Similarly, managing time blindness is often best done with both professional support and personal habit-building. Here are some things that may help you hit your deadlines and be on time.
Medication such as amphetamines and methylphenidate that alter dopamine pathways seem to improve the results of time-related tasks in folks with ADHD. These medications also stimulate frontal lobe activity, so they may have positive effects on your ability to estimate time.
Working with a doctor can help you assess if and what medication might work best for you and monitor side effects and dosage.
Dr. Saline is a fan of visual timers, or analog clocks that display the passage of time in a countdown style. For example, if you set the timer for 45 minutes, this time increment is marked off in blue. You can watch over time as the blue lessens and disappears.
You can set the timer for how long you plan to work. An elementary school student with ADHD may only be able to work for 5 to 15 minutes. An adult may be able to work for an hour or longer.
When it goes off, you can set it for a shorter (5 to 15 minutes) break period. This is known as the Pomodoro Technique.
Rewarding yourself for a work block with a scheduled relaxing activity can boost your motivation. Taking a walk or calling a friend are good examples.
It’s also helpful to block out time to eat. Sometimes folks with ADHD begin to hyperfocus once they start working. If you don’t stop to eat, your cortisol levels rise. The resulting agitation and stress can lead to burnout.
Tiny breaks and snacks can sustain your positive energy and motivation for longer periods.
Dr. Saline suggests planning your day backward from a scheduled activity or goal.
Say you have an in-person meeting at 1 p.m. and it takes you 15 minutes to get there. At 12:30 p.m., you’ll need to leave your house. At noon, you’ll probably need to eat. At 11:45 a.m., you may want to heat up your leftovers. At 11:15 a.m., you’ll need to dress for primetime, and so on. Your plan ends where your day begins at your wake-up time.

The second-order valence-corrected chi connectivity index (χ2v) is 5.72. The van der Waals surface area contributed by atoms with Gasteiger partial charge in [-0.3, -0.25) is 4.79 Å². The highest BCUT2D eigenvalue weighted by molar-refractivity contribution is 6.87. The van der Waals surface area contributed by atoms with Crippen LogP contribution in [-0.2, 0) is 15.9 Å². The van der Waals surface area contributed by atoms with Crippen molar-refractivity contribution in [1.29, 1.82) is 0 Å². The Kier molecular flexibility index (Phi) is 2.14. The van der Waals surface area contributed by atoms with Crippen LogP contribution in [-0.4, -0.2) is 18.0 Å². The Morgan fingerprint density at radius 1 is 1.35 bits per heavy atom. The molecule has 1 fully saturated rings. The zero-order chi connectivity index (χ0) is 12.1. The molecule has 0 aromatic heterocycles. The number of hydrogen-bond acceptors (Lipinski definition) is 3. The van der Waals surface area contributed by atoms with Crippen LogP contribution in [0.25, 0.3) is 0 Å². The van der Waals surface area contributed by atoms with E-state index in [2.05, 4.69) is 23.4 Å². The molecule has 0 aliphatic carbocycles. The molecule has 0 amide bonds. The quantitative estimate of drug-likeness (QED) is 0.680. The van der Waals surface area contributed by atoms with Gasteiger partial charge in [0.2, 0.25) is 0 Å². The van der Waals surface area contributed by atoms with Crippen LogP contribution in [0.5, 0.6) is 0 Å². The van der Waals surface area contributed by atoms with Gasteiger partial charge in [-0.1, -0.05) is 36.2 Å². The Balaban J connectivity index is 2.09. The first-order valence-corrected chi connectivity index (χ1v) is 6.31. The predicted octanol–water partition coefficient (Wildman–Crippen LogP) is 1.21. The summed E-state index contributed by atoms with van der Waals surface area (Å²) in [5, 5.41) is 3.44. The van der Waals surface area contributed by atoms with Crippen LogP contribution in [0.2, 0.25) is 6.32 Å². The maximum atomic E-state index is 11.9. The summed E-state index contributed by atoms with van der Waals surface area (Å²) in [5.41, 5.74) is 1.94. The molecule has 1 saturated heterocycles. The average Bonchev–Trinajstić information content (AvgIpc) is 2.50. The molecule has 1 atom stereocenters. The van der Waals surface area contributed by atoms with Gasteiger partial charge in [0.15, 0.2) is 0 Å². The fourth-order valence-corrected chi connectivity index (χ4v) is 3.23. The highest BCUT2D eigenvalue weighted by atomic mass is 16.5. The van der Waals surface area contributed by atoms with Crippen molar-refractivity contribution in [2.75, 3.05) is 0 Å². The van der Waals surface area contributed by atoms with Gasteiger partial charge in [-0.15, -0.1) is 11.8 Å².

This method makes future events, including distant future events, feel more concrete.
This is a basic but necessary step. Operate with the assumption that everything takes double the time you think it does. Those who don’t plan for this are almost always late, according to Dr. Saline.
You can set alarms on your phone not only for the starting time of events but also for the time you need to leave your house, etc.
You might also consider checking out apps designed for people with ADHD like:
They might help you with time management.
When you live with ADHD, time management may not come naturally to you. Understanding how an altered perception of time affects you may help you adjust accordingly.
Consider working with a therapist to receive advice and support around new coping skills. If possible, working with an ADHD coach can also help you develop plans around goals and work on executive functioning.
Working with your brain differences can help make it possible for you to succeed at being punctual.